ContractorCalculator’s latest survey reveals that many contractors are choosing to avoid confronting serious IR35 issues, despite the fact that IR35 legislation has been in force for over eight years, with many high profile IR35 cases making national headlines.
Working whilst disregarding IR35 status cuts across the board: people in all sectors are risking the threat of being pursued by HMRC for significant back-taxes and penalties. And proving that age doesn’t necessarily bring wisdom, even the length of contracting career does not seem to change contractors’ behaviour – both experienced contractors and those relatively new to the sector are equally at risk through their seemingly cavalier attitude to IR35.
The ContractorCalculator survey highlights that:
- 52% of respondents work in IT, 21% in engineering and the remaining 27% work in construction and other sectors
- 63% of those surveyed have been in contracting for two years or less, with 17% between two and five years and 20% for more than five years
- 93% believe they are not caught by IR35, but only 24% have had their current contract professionally reviewed to verify this.
The last statistic is particularly worrying, especially when combined with the fact that 56% of contractors say they never get their contracts reviewed for IR35 issues, and only 20% do seek professional advice on their IR35 status.
Professional contract reviews
The high number of contractors who never seek professional expert advice on their IR35 status is alarming, and raises some serious questions about general awareness of the issues, especially as contractor reviews are now so relatively inexpensive.
But it is not clear whether education about the issues around IR35 is the problem, because 62% of respondents claim to keep up-to-date with changes in IR35 legislation and 64% actively try to win contracts that are outside of IR35. This suggests a reasonable degree of knowledge on the part of most contractors. However, when asked if they knew what IR35 is and how it affects contractors, only 40% answered ‘yes’.
The anonymous survey also reveals that many contractors may be failing key tests of IR35 and are unaware that they would come under considerable scrutiny from HMRC if investigated. For example:
- 57% of respondents worked solely on their clients’ sites
- Only 13% had an unfettered right of substitution,
- 64% say they can substitute, but only with their client’s agreement,
- Leaving 23% who are not allowed to substitute.
Considering 93% of those questioned claim to be working outside of IR35, there are clearly mixed messages being sent by some contractors about their IR35 status.
A further 84% of contractors claim that they have never had a contract that falls within IR35 and only 5% have actually exercised the right of substitution. A total of 5% actually admit they would be unlikely to successfully defend their IR35 status if challenged.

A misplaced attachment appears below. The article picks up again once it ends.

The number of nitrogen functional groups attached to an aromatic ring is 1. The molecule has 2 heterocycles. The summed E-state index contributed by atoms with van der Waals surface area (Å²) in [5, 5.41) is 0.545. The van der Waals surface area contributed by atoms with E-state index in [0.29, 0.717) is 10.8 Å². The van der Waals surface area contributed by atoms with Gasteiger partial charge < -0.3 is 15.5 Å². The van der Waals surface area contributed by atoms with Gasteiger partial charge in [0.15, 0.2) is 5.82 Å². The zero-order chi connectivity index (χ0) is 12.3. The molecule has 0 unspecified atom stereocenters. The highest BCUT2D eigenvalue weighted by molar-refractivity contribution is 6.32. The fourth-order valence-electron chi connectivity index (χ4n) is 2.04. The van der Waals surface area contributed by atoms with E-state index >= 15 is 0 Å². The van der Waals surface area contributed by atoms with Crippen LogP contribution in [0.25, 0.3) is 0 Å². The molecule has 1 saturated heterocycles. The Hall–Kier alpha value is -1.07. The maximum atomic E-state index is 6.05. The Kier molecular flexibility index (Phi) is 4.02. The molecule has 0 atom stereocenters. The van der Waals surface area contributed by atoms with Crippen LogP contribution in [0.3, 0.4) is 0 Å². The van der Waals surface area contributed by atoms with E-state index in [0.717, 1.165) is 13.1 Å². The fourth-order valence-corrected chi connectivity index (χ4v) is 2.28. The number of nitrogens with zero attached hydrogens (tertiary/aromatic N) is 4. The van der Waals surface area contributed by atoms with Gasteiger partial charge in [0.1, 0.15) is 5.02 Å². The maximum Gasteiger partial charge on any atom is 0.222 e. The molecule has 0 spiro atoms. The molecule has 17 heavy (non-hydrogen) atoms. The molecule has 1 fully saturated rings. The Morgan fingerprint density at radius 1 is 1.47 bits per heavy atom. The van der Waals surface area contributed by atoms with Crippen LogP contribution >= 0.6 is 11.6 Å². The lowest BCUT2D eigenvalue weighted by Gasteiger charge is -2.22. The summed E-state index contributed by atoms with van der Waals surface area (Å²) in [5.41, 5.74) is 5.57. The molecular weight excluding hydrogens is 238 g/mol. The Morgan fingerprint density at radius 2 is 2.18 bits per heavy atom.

Umbrella company option may be best for some
Not surprisingly, 80% of the contractors who participated in the survey work through their own limited companies, with 12% currently working through contractor umbrella companies and 8% paid by the agency payroll or using another trading solution.
IR35 is not an issue for contractors who work through umbrella companies, through which they pay tax and National Insurance Contributions (NICs) via PAYE. Working through an umbrella of course reduces net take-home pay, but removes any concerns a contractor may have regarding their IR35 status.
So given the low levels of awareness of IR35 issues for the vast majority working through limited companies, opting for an umbrella company may prove to be a safe, and wise decision for many.
This is reinforced by the fact that only 30% of those surveyed have tax investigation insurance and only 35% put away extra cash in case they are later caught by IR35.
There are a great many contractors who may be playing Russian roulette with their tax affairs
The survey highlights the fact that there are a great many contractors who may be playing Russian roulette with their tax affairs. The reason so few contractors are caught, could be that HMRC simply does not have the resources to affectively police IR35.
With a professional contract review now costing only a few tens of pounds, it seems like a small investment to make for peace of mind. And the figure is tiny compared to HMRC’s bills for unpaid tax and NICs; the latest IR35 case lost by a contractor, Dragonfly Consulting Ltd, saw John Bessell facing a bill for back taxes of almost £100,000.
There are also a huge range of resources available for contractors who want to find out more about IR35, and the ContractorCalculator website is packed with up-to-date, comprehensive and free guides to the crucial IR35 tax legislation.
Given that the state of the economy means that the Treasury is going to be seeking tax revenue from every conceivable source, it is likely HMRC will be redoubling its efforts to catch contractors.
Those who think IR35 won’t affect them would be wise to think again and start preparing for the worst to happen.